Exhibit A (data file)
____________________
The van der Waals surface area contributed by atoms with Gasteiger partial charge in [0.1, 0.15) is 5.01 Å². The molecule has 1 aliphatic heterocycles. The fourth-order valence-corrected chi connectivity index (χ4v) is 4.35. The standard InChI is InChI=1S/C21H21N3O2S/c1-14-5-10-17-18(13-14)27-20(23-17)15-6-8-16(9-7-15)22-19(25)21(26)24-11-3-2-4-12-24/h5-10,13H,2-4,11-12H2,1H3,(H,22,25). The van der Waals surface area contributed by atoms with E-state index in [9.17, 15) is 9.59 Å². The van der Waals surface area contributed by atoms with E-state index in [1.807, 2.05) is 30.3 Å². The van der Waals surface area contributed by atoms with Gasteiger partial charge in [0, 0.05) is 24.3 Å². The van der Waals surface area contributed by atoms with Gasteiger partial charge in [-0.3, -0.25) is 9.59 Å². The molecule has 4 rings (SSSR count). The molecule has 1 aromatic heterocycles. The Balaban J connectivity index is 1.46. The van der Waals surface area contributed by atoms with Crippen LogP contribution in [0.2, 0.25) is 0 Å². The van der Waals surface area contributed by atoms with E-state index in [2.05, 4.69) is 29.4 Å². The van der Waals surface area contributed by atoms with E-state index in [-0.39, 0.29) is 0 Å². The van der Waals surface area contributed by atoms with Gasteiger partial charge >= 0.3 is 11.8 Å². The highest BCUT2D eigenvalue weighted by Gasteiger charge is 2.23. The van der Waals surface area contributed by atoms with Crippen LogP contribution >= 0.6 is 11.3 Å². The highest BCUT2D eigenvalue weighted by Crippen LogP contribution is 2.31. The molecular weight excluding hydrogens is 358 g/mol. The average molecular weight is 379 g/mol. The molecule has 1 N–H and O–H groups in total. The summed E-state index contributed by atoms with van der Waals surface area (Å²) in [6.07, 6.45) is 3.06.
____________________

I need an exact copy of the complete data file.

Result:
The van der Waals surface area contributed by atoms with Gasteiger partial charge in [0.1, 0.15) is 5.01 Å². The molecule has 1 aliphatic heterocycles. The fourth-order valence-corrected chi connectivity index (χ4v) is 4.35. The standard InChI is InChI=1S/C21H21N3O2S/c1-14-5-10-17-18(13-14)27-20(23-17)15-6-8-16(9-7-15)22-19(25)21(26)24-11-3-2-4-12-24/h5-10,13H,2-4,11-12H2,1H3,(H,22,25). The van der Waals surface area contributed by atoms with E-state index in [9.17, 15) is 9.59 Å². The van der Waals surface area contributed by atoms with E-state index in [1.807, 2.05) is 30.3 Å². The van der Waals surface area contributed by atoms with Gasteiger partial charge in [0, 0.05) is 24.3 Å². The van der Waals surface area contributed by atoms with Gasteiger partial charge in [-0.3, -0.25) is 9.59 Å². The molecule has 4 rings (SSSR count). The molecule has 1 aromatic heterocycles. The Balaban J connectivity index is 1.46. The van der Waals surface area contributed by atoms with Crippen LogP contribution in [0.2, 0.25) is 0 Å². The van der Waals surface area contributed by atoms with E-state index in [2.05, 4.69) is 29.4 Å². The van der Waals surface area contributed by atoms with E-state index in [-0.39, 0.29) is 0 Å². The van der Waals surface area contributed by atoms with Gasteiger partial charge >= 0.3 is 11.8 Å². The highest BCUT2D eigenvalue weighted by Gasteiger charge is 2.23. The van der Waals surface area contributed by atoms with Crippen LogP contribution >= 0.6 is 11.3 Å². The highest BCUT2D eigenvalue weighted by Crippen LogP contribution is 2.31. The molecular weight excluding hydrogens is 358 g/mol. The average molecular weight is 379 g/mol. The molecule has 1 N–H and O–H groups in total. The summed E-state index contributed by atoms with van der Waals surface area (Å²) in [6.07, 6.45) is 3.06.